Huddersfield Chronicle (30/Mar/1895) - The Frost, the Snow, and the Wintry Woods
THE FROST, THE SNOW, AND THE WINTRY WOODS.
(From Our Correspondent "Cid.")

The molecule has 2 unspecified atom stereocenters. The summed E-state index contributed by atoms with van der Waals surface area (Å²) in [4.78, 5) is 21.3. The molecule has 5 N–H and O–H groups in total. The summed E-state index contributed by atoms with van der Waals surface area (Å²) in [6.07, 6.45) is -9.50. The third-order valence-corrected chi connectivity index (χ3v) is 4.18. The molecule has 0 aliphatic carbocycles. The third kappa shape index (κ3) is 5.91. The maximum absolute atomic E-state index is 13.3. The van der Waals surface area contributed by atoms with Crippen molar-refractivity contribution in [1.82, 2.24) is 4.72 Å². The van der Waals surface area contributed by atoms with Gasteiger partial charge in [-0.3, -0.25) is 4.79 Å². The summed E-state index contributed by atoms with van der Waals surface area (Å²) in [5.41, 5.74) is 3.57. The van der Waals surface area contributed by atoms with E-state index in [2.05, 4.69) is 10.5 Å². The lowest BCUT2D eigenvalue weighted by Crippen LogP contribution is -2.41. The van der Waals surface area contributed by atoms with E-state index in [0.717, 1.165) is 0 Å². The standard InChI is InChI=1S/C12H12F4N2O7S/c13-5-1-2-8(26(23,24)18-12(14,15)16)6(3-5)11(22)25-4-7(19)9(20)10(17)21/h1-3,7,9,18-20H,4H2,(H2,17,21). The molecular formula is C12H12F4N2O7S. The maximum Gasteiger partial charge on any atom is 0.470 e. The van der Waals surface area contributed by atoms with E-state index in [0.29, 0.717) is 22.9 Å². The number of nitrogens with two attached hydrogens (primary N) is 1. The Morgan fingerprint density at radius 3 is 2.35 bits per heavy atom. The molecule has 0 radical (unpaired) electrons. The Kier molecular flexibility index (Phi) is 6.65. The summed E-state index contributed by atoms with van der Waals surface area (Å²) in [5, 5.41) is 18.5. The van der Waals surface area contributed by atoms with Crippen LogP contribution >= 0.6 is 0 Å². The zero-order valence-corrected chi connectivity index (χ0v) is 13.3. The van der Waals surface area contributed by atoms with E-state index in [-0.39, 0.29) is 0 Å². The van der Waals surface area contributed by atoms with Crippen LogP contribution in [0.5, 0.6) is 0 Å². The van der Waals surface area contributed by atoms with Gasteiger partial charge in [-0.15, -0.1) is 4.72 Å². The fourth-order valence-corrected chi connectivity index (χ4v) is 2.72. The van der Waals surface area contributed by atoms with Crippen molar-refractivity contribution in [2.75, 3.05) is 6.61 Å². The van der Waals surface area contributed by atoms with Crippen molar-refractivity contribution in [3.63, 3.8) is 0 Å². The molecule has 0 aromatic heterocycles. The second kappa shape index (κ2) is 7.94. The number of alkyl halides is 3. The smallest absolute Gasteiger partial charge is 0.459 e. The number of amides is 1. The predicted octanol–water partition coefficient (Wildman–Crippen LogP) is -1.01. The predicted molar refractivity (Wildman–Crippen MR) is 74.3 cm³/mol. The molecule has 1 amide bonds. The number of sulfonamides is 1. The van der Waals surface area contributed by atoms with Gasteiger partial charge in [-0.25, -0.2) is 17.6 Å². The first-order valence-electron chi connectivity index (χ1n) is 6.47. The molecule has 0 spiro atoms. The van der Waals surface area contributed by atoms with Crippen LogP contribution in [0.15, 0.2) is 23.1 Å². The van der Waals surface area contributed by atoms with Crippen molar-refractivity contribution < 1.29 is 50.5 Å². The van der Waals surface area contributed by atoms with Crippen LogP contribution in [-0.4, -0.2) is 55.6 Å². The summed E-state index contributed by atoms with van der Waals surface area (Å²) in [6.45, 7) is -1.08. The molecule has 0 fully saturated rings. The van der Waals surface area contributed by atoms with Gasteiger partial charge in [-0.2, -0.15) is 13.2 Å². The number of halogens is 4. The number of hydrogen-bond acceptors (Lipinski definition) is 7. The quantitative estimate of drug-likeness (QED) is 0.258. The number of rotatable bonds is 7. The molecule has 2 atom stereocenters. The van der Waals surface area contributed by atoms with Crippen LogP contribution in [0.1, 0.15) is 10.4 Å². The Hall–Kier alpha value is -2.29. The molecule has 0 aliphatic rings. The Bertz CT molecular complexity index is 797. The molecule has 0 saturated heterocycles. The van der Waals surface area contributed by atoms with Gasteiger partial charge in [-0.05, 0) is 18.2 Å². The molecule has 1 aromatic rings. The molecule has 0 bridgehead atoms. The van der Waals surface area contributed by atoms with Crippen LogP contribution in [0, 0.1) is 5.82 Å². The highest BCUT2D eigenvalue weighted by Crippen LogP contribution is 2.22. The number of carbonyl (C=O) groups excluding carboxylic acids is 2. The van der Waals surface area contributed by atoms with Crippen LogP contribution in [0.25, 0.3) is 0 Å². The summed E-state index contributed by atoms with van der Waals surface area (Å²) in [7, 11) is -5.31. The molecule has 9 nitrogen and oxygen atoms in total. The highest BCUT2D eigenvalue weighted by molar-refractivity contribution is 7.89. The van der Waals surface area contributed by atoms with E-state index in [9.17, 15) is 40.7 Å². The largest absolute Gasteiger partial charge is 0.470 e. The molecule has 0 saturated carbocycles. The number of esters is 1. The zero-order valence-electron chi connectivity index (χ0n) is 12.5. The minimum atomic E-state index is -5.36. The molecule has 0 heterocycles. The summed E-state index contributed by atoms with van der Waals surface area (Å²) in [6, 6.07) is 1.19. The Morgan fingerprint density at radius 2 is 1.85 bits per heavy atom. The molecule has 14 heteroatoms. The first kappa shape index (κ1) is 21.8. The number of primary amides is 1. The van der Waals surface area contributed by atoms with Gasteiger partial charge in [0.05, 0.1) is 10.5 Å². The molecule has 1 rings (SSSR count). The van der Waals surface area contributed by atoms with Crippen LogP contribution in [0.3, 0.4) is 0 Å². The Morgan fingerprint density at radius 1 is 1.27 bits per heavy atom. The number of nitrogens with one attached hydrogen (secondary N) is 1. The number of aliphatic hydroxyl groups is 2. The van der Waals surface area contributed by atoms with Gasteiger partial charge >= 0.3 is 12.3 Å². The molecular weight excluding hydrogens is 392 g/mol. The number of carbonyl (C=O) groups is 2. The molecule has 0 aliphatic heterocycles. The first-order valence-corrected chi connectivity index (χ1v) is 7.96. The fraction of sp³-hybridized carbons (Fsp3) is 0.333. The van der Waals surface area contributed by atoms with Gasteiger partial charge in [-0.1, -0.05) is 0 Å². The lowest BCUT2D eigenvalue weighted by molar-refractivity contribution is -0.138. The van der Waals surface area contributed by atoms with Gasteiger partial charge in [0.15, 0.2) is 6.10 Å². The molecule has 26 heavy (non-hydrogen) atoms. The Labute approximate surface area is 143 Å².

Suddenly the sounds increase, and as the skaters approach with a mighty, whirling rush, they seem to come on like the bursting of a river or a water-main. Swish, swish, swish, and then a combined swush, swush, swush blend well with the laughter of both sexes, old and young, if anybody can be old when on the ice, while all with equal zest disport themselves untiringly. From morn till night and on through moonlight hours they glide in mazy motion interminably. It is also particularly delightful to see boy-men and girl-women equalling, and oft surpassing, their elders. Several of such now win my appreciation as they, with open-mouthed laughter, break from their teachers, brothers, sisters, fathers, and their more than usually solicitous mothers. Two perform very tine ornamental skating, following each other's curling figures on the ice with almost unerring accuracy several times round the rink, now backward and then forward, or in evoluting swirls. With what marvellous precision they can cut intricate figure-curves as they go round and round ! The steel flashings of the states in the sunlight as their wearers race, or in fancy ornament the ice, almost turn the onlooker's head unless he join them, and as the numbers increase the wonder is that they avoid dashing against or upsetting each other. The frost is now much keener, and the snow is crystallised into myriad gemmy dust pearls of rich radiance. There is music in the joy of all which joins in unison with the time-marking, soft ringing of the skates, and which at times sounds like the buzzing of a bee in the grass or in one's bonnet, or the dying sounds of a distant bell. Now smooth as glass, the bright sky is doubled by the reflecting ice, and the eye is almost surfeited with brilliance. Men race, and the boys and girls swim after or cling to them, while the ladies waltz and pirouette in graceful undulations, their flowing robes and swaying skirts reminding one of the accomplished skirt-dancers before the footlights, rather than of the icy stage, as their maiden fancy prompts them, or love of appreciation gives them, happy inducement. Two now before me win my rapt appreciation as they fascinatingly display their beauty without unduly obtruding their charms, and are most comely and pleasing when least conscious that they are the centre of attraction. The pleasure is almost too much for me. See, two more come through the entrance. He as firm and as strong and as fair and as manly as the human form can well be ; she, far more fair, and as lissom in her gait and as winsome in her demeanour as nascent woman can be. See with what zest he steels his feet, and when skate-shod note how solicitous he is about seeing that she is daintily shod also. He is on his knees before the fair damsel, and who but she can tell what his heart is asking, while, regardless of the cold, he lingeringly adjusts the strappings of her skates. She does not bid him haste, but maybe enjoys the happy suspense much more than he. When all excuse for longer dalliance is gone, how tenderly he leads her to the ice, and then with equally tender chivalry and with his strong arm her waist encircling, the sweet-eyed charmer, and the no less clear-eyed charmed, elope like mated swallows, heedless of prying eyes or chaperone's cries. Her assumed diffidence soon vanishes, while his gallantry increases, and who dare say that his affectionate anxiety for her welfare is not initiatory to, or complementary of, the union of hearts which ends in linked love and ringed fealty that immediately precedes the marriage feast, and does not end till life keeps their hearts warm. Yes, hand in hand they go, and step by step advance in whirling, swirling, circling motion both intuitively graceful, and as tireless as their beating hearts. As they glide between me and the sun, and their shadows sweep past me, the real and the unreal are nearly equally noiseless. He is a noble son of a worthy sire, and she the the daughter of parents that any town might well be proud of, and it does me good to see the superb picture they present. The biting wind and searching frost give me more rather than less exhilaration, and it is with difficulty that I tear myself from the convoluting, complex, spiral circles of the skimming throng.